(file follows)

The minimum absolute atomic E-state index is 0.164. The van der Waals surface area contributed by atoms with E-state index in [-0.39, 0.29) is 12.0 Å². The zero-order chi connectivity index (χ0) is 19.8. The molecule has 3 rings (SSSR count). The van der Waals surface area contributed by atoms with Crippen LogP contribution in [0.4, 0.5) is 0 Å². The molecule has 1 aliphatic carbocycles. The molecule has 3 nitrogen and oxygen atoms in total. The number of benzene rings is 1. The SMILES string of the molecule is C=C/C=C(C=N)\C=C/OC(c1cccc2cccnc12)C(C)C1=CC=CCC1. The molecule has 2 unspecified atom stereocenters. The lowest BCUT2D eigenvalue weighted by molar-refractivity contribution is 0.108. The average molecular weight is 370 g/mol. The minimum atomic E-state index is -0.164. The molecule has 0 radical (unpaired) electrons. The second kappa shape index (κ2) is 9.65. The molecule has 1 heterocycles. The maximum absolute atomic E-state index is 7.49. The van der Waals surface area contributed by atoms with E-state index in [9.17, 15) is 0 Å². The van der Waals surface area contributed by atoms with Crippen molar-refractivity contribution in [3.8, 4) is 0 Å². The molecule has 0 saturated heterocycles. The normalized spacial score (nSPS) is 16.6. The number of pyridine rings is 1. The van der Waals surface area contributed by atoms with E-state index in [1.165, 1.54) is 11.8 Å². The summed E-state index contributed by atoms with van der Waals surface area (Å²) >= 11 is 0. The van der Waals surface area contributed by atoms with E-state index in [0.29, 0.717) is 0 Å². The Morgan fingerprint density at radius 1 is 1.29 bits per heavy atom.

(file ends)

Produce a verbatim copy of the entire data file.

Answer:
The minimum absolute atomic E-state index is 0.164. The van der Waals surface area contributed by atoms with E-state index in [-0.39, 0.29) is 12.0 Å². The zero-order chi connectivity index (χ0) is 19.8. The molecule has 3 rings (SSSR count). The van der Waals surface area contributed by atoms with Crippen LogP contribution in [0.4, 0.5) is 0 Å². The molecule has 1 aliphatic carbocycles. The molecule has 3 nitrogen and oxygen atoms in total. The number of benzene rings is 1. The SMILES string of the molecule is C=C/C=C(C=N)\C=C/OC(c1cccc2cccnc12)C(C)C1=CC=CCC1. The molecule has 2 unspecified atom stereocenters. The lowest BCUT2D eigenvalue weighted by molar-refractivity contribution is 0.108. The average molecular weight is 370 g/mol. The minimum atomic E-state index is -0.164. The molecule has 0 radical (unpaired) electrons. The second kappa shape index (κ2) is 9.65. The molecule has 1 heterocycles. The maximum absolute atomic E-state index is 7.49. The van der Waals surface area contributed by atoms with E-state index in [9.17, 15) is 0 Å². The van der Waals surface area contributed by atoms with Crippen molar-refractivity contribution in [3.8, 4) is 0 Å². The molecule has 0 saturated heterocycles. The normalized spacial score (nSPS) is 16.6. The number of pyridine rings is 1. The van der Waals surface area contributed by atoms with E-state index in [1.165, 1.54) is 11.8 Å². The summed E-state index contributed by atoms with van der Waals surface area (Å²) >= 11 is 0. The van der Waals surface area contributed by atoms with E-state index in [0.29, 0.717) is 0 Å². The Morgan fingerprint density at radius 1 is 1.29 bits per heavy atom.